2.3. Low Concentrated PDMS Composites with Anisotropic Magnetic Properties
2.3.1. Preparation under Uniform Field
A uniform magnetic field induces a uniaxial symmetry in the dipolar interactions. These are attractive along the applied magnetic field direction but repulsive within the normal plane with respect to the applied field direction. Therefore, a uniform field promotes the formation of 1D agglomerates in the volume of the composite. Figure 2 shows the microstructure and the magnetic properties of carbonyl iron particles/PDMS composite (I-PDMS) when prepared under a uniform magnetic field of 130 mT at different concentrations.
2.3.2. Preparation under Magnetic Field Gradient
3. Magnetic Fluids
An external magnetic field magnetizes the ferrofluid (made of 17 vol% of 10 nm magnetite particles) and thus creates a gradient field (up to 1700 T/m) that attracts magnetic cells (macrophages containing phagocytosed magnetic nanoparticles and intrinsically magnetotactic bacteria) in the side channel (Figure 4a). Thus, the separation efficiency was 10 times increased compared to the separation with a magnet alone.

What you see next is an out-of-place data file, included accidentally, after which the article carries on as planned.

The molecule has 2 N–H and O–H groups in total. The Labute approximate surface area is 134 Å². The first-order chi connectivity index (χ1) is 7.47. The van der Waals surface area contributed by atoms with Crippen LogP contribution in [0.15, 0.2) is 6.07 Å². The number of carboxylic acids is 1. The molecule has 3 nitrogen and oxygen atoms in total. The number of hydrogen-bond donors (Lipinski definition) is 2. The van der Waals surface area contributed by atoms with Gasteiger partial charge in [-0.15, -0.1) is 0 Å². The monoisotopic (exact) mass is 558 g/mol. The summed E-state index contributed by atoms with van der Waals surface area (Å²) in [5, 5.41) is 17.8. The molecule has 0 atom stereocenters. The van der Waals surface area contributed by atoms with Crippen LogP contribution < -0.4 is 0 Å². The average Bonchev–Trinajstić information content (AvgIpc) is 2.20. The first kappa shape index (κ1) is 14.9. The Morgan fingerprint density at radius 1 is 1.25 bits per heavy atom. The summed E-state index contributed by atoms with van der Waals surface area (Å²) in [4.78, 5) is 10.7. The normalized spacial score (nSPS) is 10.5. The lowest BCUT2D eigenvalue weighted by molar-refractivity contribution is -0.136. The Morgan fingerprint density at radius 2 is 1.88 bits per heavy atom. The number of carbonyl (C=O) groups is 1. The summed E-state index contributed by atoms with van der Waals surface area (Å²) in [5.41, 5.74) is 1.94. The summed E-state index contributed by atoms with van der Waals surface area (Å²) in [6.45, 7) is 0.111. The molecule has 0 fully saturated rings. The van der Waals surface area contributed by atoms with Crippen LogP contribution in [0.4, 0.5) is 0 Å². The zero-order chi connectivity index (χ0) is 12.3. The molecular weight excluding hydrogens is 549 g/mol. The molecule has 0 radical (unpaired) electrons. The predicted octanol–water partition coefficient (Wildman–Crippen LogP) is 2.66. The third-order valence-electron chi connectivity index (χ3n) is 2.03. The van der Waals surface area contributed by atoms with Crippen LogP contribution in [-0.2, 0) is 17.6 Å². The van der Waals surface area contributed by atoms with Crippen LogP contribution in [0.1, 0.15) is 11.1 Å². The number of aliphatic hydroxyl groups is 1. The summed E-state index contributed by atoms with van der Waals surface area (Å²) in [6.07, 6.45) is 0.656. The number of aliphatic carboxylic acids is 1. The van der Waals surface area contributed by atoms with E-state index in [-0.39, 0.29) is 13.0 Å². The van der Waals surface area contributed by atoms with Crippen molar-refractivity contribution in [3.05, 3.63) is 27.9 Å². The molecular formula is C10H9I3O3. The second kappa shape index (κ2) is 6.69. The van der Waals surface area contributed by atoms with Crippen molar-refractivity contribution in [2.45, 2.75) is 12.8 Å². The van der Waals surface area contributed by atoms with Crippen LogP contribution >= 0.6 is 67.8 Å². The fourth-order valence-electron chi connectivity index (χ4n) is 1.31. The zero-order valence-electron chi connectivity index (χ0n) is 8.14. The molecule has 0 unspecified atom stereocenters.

PDMS remains the most commonly employed polymer base in magnetic composites. However, thermoplastic polymers, such as polymehtylmethacrylate (PMMA), polycarbonate (PC), and cyclic olefin copolymer (COC), are commonly used in microfluidics and lab-on-a-chip devices  and may offer new avenues in the spread of magnetic polymer-based devices. In addition, micro-structured magnetic polymers in microfluidic devices are mainly performed by casting and soft lithography processes, but other printing methods, including 3D printing, are currently explored in soft electronics and soft robotics . These cutting-edge techniques may be investigated by the microfluidic community to implement specific applications, including cell sorting.
The entry is from 10.3390/magnetochemistry7070100